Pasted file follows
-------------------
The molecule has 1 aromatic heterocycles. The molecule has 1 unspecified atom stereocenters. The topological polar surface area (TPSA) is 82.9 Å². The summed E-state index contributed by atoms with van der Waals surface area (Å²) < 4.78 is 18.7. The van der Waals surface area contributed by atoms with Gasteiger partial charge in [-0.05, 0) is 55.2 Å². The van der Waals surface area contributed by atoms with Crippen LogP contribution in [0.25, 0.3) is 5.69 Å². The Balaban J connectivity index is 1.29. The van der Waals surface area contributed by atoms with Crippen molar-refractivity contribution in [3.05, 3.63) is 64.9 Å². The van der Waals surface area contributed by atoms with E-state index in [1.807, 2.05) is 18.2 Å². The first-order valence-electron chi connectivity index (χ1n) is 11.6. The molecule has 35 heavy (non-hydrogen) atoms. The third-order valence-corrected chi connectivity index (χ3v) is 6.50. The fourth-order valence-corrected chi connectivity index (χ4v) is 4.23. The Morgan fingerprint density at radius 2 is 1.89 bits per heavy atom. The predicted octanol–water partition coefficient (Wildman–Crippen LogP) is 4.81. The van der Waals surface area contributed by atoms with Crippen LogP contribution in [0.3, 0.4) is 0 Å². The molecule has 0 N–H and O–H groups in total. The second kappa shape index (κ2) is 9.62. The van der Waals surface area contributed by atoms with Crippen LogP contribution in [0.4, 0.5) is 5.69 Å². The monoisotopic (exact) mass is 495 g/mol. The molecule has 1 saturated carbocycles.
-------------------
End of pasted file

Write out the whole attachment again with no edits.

The molecule has 1 aromatic heterocycles. The molecule has 1 unspecified atom stereocenters. The topological polar surface area (TPSA) is 82.9 Å². The summed E-state index contributed by atoms with van der Waals surface area (Å²) < 4.78 is 18.7. The van der Waals surface area contributed by atoms with Gasteiger partial charge in [-0.05, 0) is 55.2 Å². The van der Waals surface area contributed by atoms with Crippen LogP contribution in [0.25, 0.3) is 5.69 Å². The Balaban J connectivity index is 1.29. The van der Waals surface area contributed by atoms with Crippen molar-refractivity contribution in [3.05, 3.63) is 64.9 Å². The van der Waals surface area contributed by atoms with E-state index in [1.807, 2.05) is 18.2 Å². The first-order valence-electron chi connectivity index (χ1n) is 11.6. The molecule has 35 heavy (non-hydrogen) atoms. The third-order valence-corrected chi connectivity index (χ3v) is 6.50. The fourth-order valence-corrected chi connectivity index (χ4v) is 4.23. The Morgan fingerprint density at radius 2 is 1.89 bits per heavy atom. The predicted octanol–water partition coefficient (Wildman–Crippen LogP) is 4.81. The van der Waals surface area contributed by atoms with Crippen LogP contribution in [0.3, 0.4) is 0 Å². The molecule has 0 N–H and O–H groups in total. The second kappa shape index (κ2) is 9.62. The van der Waals surface area contributed by atoms with Crippen LogP contribution in [0.4, 0.5) is 5.69 Å². The monoisotopic (exact) mass is 495 g/mol. The molecule has 1 saturated carbocycles.